All of this talk about Pfizer’s booster shot might make you miss the fact that Johnson & Johnson has a COVID-19 vaccine booster shot, too, and it’s highly effective.

Does Johnson & Johnson have a COVID-19 booster shot?

Johnson & Johnson said Tuesday that people who received their COVID-19 booster shots were better protected against COVID-19 over a longer period of time compared to those who only got one shot of its vaccine.

  • “Our large real-world-evidence and Phase 3 studies confirm that the single-shot Johnson & Johnson vaccine provides strong and long-lasting protection against COVID-19-related hospitalizations. Additionally, our Phase 3 trial data further confirms protection against COVID-19 related death,” said Mathai Mammen, global head of Janssen research and development for Johnson & Johnson, in a statement.
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How strong is Johnson & Johnson’s new shot?

Data show that one shot of the Johnson & Johnson vaccine can be 66% protective against moderate and severe COVID-19 disease around the world (or about 72% effective in the U.S.), according to NPR.

  • However, those who received the Johnson & Johnson booster shot saw protection rise to 94%.
  • And the booster — offered six months after the first shot — increased antibodies 12-fold.

Does the FDA approve of COVID booster shots?

The new data will help Johnson & Johnson make an argument to the Food and Drug Administration that Johnson & Johnson patients need a COVID-19 booster, according to CNBC.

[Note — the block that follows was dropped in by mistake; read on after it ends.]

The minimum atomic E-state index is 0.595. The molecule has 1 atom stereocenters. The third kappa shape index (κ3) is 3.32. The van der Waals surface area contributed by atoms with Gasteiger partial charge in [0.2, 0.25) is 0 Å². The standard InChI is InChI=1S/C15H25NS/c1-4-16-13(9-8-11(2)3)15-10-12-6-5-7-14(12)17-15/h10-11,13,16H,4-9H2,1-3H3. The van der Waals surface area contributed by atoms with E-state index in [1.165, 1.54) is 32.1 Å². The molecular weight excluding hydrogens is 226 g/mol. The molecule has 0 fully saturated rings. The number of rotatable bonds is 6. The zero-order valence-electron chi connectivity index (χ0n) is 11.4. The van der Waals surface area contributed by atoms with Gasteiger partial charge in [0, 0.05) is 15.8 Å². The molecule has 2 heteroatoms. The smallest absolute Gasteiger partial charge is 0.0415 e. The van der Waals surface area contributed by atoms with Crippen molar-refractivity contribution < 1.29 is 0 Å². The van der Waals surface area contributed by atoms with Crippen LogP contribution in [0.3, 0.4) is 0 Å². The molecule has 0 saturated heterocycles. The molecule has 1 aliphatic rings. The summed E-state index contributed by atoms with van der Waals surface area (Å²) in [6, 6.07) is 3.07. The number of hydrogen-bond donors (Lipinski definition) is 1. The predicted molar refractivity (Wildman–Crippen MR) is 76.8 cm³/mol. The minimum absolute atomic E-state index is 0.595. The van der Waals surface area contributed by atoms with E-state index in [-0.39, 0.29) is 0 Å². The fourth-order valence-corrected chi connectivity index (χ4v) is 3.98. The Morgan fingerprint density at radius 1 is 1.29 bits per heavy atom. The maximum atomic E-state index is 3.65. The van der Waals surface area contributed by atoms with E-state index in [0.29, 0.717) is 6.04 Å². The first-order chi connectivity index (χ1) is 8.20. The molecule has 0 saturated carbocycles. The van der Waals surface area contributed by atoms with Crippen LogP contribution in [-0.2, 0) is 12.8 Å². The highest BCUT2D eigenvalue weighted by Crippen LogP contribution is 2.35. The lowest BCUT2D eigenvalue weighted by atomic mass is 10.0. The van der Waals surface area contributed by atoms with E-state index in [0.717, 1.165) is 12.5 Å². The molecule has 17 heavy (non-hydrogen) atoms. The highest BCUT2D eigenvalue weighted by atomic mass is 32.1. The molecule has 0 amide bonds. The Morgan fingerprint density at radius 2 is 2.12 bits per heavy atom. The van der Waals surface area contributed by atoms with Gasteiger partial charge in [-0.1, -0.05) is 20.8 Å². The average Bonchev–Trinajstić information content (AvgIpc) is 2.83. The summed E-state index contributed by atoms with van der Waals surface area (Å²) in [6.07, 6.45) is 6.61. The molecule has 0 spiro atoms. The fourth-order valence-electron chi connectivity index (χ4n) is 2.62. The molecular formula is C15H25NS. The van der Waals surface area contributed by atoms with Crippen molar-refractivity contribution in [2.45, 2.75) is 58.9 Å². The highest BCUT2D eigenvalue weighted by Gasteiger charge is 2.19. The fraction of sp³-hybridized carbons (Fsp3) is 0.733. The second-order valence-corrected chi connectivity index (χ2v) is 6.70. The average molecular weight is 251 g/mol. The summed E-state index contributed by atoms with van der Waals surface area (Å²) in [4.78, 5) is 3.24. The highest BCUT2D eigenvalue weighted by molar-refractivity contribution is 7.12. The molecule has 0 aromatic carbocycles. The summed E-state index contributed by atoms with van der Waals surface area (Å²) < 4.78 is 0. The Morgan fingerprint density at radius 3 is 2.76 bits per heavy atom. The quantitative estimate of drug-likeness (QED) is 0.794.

On Friday, the Food and Drug Administration rejected a plan to offer Pfizer COVID-19 vaccine booster shots to all Americans, despite the Biden administration wanting Americans to receive booster shots.

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  • The FDA committee of experts approved booster shots for older Americans (those over 65) and anyone who is at high risk for severe COVID-19, as I wrote for the Deseret News.
  • Neither Moderna or the Johnson & Johnson vaccines were not mentioned during this meeting.

The FDA panel suggested that there’s not enough data showing the need for booster shots yet, according to The Associated Press.

  • “I don’t think a booster dose is going to significantly contribute to controlling the pandemic,” said Dr. Cody Meissner of Tufts University at the meeting, per The Associated Press. “And I think it’s important that the main message we transmit is that we’ve got to get everyone two doses.”